Fiber optic network moves through Brainerd
Construction of 428 miles of fiber optic network for a Greater Minnesota Broadband Collaborative Project rolled into the Brainerd area this week.
The work is part of a network designed to link 36 outstate Minnesota communities in 23 counties. The $24 million network is funding in part by $16.3 million from a National Telecommunications and Information Administration grant with money from the American Recovery Act and a $7.2 million investment from Enventis, a subsidiary of Mankato-based HickoryTech.
The “network will deliver a minimum of 100 MB broadband Ethernet services to 80 community anchor institutions. More than 886,000 people living in 315,000 households will have access to these low-cost, high-capacity broadband services including more than 74,000 small and medium businesses in Minnesota,” Eventis reported.
The new fiber optic lines connect Minneapolis and St. Paul to Duluth and Superior, Wis. as well as linking Brainerd to Fargo N.D. and Moorhead. The three-year project began in July 2011. Construction is slated to be completed this fall with activation in the first quarter of 2013. The fiber optic network is going through Staples and Wadena and Detroit Lakes as it connects Brainerd to Moorhead.
Partners in the project include the Mayo Clinic, University of Minnesota Office of Information Technology and the Minnesota Office of Enterprise Technology, which are expected to directly benefit from the network.
Based in Duluth, Greg Flanagan, director of business development and wholesale service at Enventis, described the statewide network as a middle-mile project.
It is designed to connect major institutions like health care, education, libraries, and government — such as courts and public safety — throughout the state.
Flanagan said Enventis, a provider of high-capacity fiber and data services, doesn’t support residential use itself as it is a business-to-business provider. But in creating the network, it provides opportunities for Internet service providers to access the fiber optic network to expand residential services.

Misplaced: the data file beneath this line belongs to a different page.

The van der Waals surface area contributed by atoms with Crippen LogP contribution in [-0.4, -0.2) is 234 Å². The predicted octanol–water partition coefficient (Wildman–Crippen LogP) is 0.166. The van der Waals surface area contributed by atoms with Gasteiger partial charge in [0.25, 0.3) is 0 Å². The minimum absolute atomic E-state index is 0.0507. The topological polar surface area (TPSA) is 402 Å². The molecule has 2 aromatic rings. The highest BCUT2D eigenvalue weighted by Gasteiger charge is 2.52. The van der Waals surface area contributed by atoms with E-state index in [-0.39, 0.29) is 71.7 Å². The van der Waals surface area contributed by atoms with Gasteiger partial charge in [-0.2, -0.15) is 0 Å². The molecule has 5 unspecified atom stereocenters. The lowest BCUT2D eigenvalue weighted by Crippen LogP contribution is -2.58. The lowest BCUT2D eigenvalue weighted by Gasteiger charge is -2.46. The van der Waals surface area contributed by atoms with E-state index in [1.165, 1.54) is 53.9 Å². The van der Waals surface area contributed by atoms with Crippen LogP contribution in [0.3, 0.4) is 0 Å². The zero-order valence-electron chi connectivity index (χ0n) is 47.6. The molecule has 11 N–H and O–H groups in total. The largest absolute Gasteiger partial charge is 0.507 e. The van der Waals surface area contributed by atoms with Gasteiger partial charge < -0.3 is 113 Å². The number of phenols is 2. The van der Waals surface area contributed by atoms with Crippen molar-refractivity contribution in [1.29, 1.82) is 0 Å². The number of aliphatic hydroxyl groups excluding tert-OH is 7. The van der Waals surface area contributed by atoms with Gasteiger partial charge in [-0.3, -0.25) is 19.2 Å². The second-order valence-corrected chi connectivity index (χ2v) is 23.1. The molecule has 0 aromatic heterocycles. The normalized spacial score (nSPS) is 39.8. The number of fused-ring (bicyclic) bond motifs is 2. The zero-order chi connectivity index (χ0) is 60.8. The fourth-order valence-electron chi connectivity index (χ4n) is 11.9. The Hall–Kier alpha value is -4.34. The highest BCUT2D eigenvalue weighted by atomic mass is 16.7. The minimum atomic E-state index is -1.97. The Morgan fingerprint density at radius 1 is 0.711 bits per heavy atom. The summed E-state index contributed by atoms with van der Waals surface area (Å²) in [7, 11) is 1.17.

“We are not looking at directly supporting the residential community.”
But he added the network enables other providers to reach further, such as the Enventis network in Duluth, St. Cloud or Owatonna.
Flanagan said Enventis works with Internet service providers such as cable television companies and with medical and legal, financial or government organizations.
With the fiber network spanning cities across the state, Flanagan said it can specifically support organizations with multiple outlets in several cities, such as health care entities or third party Internet or cable franchises seeking to reach more customer areas.
“We are seeing some of those approach us because we fit into their model to serve the end consumer,” Flanagan said.
A key project highlight is identified by Enventis as providing “access to affordable, high-capacity broadband services in rural communities and create new jobs.”
The work through Brainerd is the latter part of the project that started in Moorhead. Flanagan said they need to complete the entire span to provide the service. Essentia Health, which has facilities from Duluth to Fargo, N.D. and in Brainerd, is a good example of an organization able to capitalize on the fiber to internally connect those communities, Flanagan said.
“We bring traffic into and out of Brainerd,” Flanagan said.
Enventis is adding the new fiber to its more than 3,250-mile network.